As an example of these differences we can look at the S&P/ASX 200 index. A passively-managed fund which is benchmarked to this index will hold all of the 200 companies in the index at or close to their proportions in the index. The index, then, is a good measure of the exposures and potential return of the passive fund. An active fund may choose to hold around only 60 of the companies in the index, in the hope that these shares will perform better than the benchmark. That means that the manager could be holding shares that over-represent individual companies or whole industries as compared to the benchmark. The additional risk that this introduces to the fund can result in the fund’s performance being much higher or much lower than the benchmark.

Choose the right measure for your investments

As you can see it’s important to choose the right measure for your investments as it’s the choice of benchmark that — no matter whether you choose active or passive styles —  affects the magnitude of the return you can expect. Choose broad-market benchmarks if you want broad-market exposure, whether domestic or international; choose a narrower focus if you want to select a bias to small companies, single countries or even single sectors. The choice is very wide and the vehicles available can offer tailored investment exposures to almost any market (for a fee, of course).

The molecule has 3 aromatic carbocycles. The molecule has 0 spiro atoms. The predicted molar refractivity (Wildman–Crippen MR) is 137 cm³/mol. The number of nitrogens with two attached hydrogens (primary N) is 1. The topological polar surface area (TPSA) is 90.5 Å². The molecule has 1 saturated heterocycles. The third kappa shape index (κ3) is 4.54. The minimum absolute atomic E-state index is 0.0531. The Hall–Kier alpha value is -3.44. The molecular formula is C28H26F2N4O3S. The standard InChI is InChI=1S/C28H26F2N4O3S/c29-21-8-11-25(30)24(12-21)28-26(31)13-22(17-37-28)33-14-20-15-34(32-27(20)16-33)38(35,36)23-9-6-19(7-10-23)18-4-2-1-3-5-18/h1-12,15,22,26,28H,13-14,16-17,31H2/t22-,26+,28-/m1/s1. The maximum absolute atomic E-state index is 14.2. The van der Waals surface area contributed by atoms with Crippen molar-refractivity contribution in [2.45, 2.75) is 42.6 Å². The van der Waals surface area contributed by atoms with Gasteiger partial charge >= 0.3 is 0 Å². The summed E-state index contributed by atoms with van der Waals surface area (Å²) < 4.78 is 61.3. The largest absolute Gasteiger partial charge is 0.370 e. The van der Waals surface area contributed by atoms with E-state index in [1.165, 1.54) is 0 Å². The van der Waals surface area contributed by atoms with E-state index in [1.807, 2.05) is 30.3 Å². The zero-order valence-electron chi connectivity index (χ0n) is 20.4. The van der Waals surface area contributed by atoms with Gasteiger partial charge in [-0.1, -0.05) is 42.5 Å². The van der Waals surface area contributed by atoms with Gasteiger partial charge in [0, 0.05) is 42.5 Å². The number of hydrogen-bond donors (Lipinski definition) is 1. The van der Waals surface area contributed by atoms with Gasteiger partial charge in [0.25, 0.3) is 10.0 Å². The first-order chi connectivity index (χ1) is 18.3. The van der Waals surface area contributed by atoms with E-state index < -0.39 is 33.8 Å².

Coming back to our Fitbit, when you look at your statistics you are comparing your daily data with yourself from previous days. You’re not comparing your own performance to someone else. You’d not be too happy if your daily exercise was ranked against an Olympian, but you’d look fantastic compared with a sedentary person who’s 20 years your senior. That’s how it is with benchmarks: you’re comparing the performance of a fund with similar characteristics to the benchmark. But these comparisons can be misleading depending on how they’re represented. Most funds like to compare their performance to the benchmark by quoting the difference in return: the outperformance. It can look good when presented with numbers such as those shown below: